Computer simulation (e.g., agent-based modelling), machine learning and Bayesian network (BN) analyses are all potential tools for analysing both non-complex or complex systems [35]. These methods can consider the dynamic interaction at multiple levels simultaneously, consequently viewing RTS more completely and supporting decision making. These analytical tools may help to achieve the following: (1) allow practitioners to study and compare the potential outcome (e.g., likelihood of reinjury) of different decisions that are otherwise almost impossible to test safely in real life, (2) increase the decision efficiency by learning from previous experience and streamlining data from multiple sources and formats, (3) identify patterns in data that may cause a certain outcome.

These techniques can be used to construct clinical decision support systems, which may complement or be superior to human decisions. In a review of seventy studies, a decision support system improved clinical practice in 68% of trials [36]. These decision support systems have also provided more accurate diagnoses than human experts in some medical fields [37, 38]. Yet, the application of these approaches in RTS is still scarce in the literature. As such, we have provided a vignette here to outline how machine learning techniques and Bayesian networks could be applied to support RTS decision making: a 30-year-old professional female football player tore her hamstring 10 days ago during the season and a grade II hamstring strain was diagnosed. There is an important match in 2 weeks and there are six relevant questions, as covered in the below sections, which the practitioners and the coach would like to ask. Ultimately, the coach would like to know as early as possible about the availability of the player so that they could plan the players’ list and hence the game strategy.

Machine Learning Techniques

As a subfield of artificial intelligence (AI), machine learning focuses on the use of data to train algorithms that can make classifications or predictions [39, 40]. That is, it could recognise new meaningful correlations, patterns and trends in a large amount of data [41]. Not only are machine learning techniques suitable for non-complex analysis, but they can also accommodate multi-dimensional analysis in sport [42, 43]. New data could also be input into the model for it to learn and improve the task, leading to refinement of skills [40].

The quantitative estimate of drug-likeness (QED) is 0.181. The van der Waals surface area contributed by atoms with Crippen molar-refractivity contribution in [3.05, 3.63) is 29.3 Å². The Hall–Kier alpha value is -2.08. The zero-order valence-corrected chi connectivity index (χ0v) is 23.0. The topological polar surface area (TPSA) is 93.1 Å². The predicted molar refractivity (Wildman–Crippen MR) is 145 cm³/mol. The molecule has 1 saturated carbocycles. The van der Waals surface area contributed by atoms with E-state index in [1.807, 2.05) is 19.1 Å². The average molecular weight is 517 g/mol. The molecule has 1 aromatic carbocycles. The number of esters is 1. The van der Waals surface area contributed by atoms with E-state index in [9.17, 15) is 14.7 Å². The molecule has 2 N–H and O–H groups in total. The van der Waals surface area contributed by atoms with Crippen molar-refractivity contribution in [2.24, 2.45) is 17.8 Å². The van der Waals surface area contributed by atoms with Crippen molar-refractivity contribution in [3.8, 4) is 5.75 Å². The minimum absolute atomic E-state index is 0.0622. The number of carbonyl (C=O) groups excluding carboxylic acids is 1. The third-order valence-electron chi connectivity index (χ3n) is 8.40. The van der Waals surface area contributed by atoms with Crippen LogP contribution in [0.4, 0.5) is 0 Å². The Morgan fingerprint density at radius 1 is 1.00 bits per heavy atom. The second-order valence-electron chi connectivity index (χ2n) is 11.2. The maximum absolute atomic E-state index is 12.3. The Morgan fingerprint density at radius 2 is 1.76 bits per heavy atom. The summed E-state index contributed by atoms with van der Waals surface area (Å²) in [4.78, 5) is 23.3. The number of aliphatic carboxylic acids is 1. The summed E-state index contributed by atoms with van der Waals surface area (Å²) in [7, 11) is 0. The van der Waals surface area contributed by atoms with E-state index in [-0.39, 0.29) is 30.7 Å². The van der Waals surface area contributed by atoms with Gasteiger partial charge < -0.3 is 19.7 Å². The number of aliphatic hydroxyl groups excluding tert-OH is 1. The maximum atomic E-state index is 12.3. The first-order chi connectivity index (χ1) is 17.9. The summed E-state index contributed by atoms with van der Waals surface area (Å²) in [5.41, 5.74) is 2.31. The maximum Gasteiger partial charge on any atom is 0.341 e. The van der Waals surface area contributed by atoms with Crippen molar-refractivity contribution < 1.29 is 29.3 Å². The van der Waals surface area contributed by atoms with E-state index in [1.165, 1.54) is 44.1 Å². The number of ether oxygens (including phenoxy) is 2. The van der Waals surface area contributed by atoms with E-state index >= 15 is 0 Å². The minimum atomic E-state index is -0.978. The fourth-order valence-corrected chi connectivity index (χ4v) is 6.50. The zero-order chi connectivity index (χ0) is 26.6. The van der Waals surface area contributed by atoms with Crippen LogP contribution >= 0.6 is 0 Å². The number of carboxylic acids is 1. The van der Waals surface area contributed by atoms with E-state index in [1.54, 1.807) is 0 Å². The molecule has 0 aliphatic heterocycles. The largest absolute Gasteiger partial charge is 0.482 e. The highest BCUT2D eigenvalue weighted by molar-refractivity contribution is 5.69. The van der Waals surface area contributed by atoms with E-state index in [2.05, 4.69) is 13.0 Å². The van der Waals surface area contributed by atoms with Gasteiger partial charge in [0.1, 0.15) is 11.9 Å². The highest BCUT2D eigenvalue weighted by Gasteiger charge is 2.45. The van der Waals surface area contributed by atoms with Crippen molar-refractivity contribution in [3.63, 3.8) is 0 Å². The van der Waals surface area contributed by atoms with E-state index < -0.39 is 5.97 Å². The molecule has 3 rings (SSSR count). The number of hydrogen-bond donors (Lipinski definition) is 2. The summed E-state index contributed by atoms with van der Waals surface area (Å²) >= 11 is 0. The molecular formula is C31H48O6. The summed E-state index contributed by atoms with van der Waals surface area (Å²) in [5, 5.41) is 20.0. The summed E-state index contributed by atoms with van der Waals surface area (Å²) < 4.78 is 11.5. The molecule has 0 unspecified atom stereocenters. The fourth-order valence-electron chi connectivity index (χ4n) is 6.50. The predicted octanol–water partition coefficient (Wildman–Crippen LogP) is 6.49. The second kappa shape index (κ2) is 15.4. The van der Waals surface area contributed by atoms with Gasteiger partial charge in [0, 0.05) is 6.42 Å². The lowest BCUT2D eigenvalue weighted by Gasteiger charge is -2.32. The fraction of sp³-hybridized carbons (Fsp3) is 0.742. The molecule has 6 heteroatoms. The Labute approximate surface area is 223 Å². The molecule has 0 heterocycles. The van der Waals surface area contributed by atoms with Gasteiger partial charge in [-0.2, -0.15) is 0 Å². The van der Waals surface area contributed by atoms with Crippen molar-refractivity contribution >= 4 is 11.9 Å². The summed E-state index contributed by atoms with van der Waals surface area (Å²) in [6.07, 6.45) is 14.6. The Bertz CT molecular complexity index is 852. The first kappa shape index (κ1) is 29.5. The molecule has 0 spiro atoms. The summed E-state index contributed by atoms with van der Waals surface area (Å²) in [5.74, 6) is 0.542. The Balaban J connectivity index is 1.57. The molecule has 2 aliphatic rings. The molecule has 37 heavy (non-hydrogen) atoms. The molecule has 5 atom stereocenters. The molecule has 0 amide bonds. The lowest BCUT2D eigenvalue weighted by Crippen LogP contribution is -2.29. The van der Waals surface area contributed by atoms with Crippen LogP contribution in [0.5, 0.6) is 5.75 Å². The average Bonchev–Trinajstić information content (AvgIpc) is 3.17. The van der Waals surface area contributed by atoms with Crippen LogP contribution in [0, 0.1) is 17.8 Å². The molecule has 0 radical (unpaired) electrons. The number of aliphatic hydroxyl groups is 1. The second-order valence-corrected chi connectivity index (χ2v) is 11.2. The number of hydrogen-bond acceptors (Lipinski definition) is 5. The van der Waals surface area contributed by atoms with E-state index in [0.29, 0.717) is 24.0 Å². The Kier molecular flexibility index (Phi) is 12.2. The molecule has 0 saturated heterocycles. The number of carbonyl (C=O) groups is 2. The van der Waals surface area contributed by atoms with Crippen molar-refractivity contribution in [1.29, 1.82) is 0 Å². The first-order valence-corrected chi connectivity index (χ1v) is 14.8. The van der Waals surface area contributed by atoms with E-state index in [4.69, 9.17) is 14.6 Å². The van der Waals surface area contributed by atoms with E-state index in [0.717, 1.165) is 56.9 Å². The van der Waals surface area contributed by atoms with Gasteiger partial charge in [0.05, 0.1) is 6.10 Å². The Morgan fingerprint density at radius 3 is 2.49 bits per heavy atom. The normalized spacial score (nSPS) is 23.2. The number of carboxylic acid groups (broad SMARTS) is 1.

The goals of machine learning techniques in sports medicine setting can be divided into predictive and descriptive modelling [44]. Specifically, predictive modelling can be used for injury prognosis, diagnosis, and rehabilitation planning. Descriptive modelling can be used to characterize the general property of an injury, such as its severity, as well as include hypotheses of causality. However, as with traditional statistical approaches, machine learning techniques are simply a method for analysing the data, providing a prescriptive or descriptive output. For understanding and estimating causal relationships, appropriate study designs are required, for example, randomised controlled trials. Machine learning is often characterised by five major approaches (i.e., association, classification, clustering, relationship modelling and reinforcement learning), each having already been applied for injury risk assessment and/or performance prediction in sports [45,46,47,48,49]. Each of these approaches could serve as the methods to answer questions relevant to RTS.

Question 1: Should the Athlete Progress to Full Training?

Scenario The athlete has completed 10 days of rehabilitation training. The practitioners would like to assess whether the athlete is ready to progress to full training. An association approach could be used here, using the rule-based system (Table 2).

Table 2 The association approach to determine should the athlete progress to full training

Rule-based approaches identify meaningful and frequent patterns between variables in a large dataset [50]. Often less identifiable by the practitioner, the rules may help them identify patterns that indicate optimal rehabilitation combinations of variables by flagging both commonly occurring and meaningful patterns in data.

In the above hypothetical example, a multivariate analysis of rules associated with a rehabilitation outcome is conducted. The model was set to only produce 3 categories of rules that contained the rehabilitation outcome as a result (i.e., ready for full training, not yet ready and unchanged). These could be the three rules most strongly associated with the rehabilitation outcome. A tick represents the presence of the context within the rule. The system could identify the number of rules required based on previous rehabilitation experience and to implement the rules when the complexity of the content is beyond human brain capacity. An increased number of rules may better represent complexity; however, it may potentially make the solution more difficult to operationalize practically.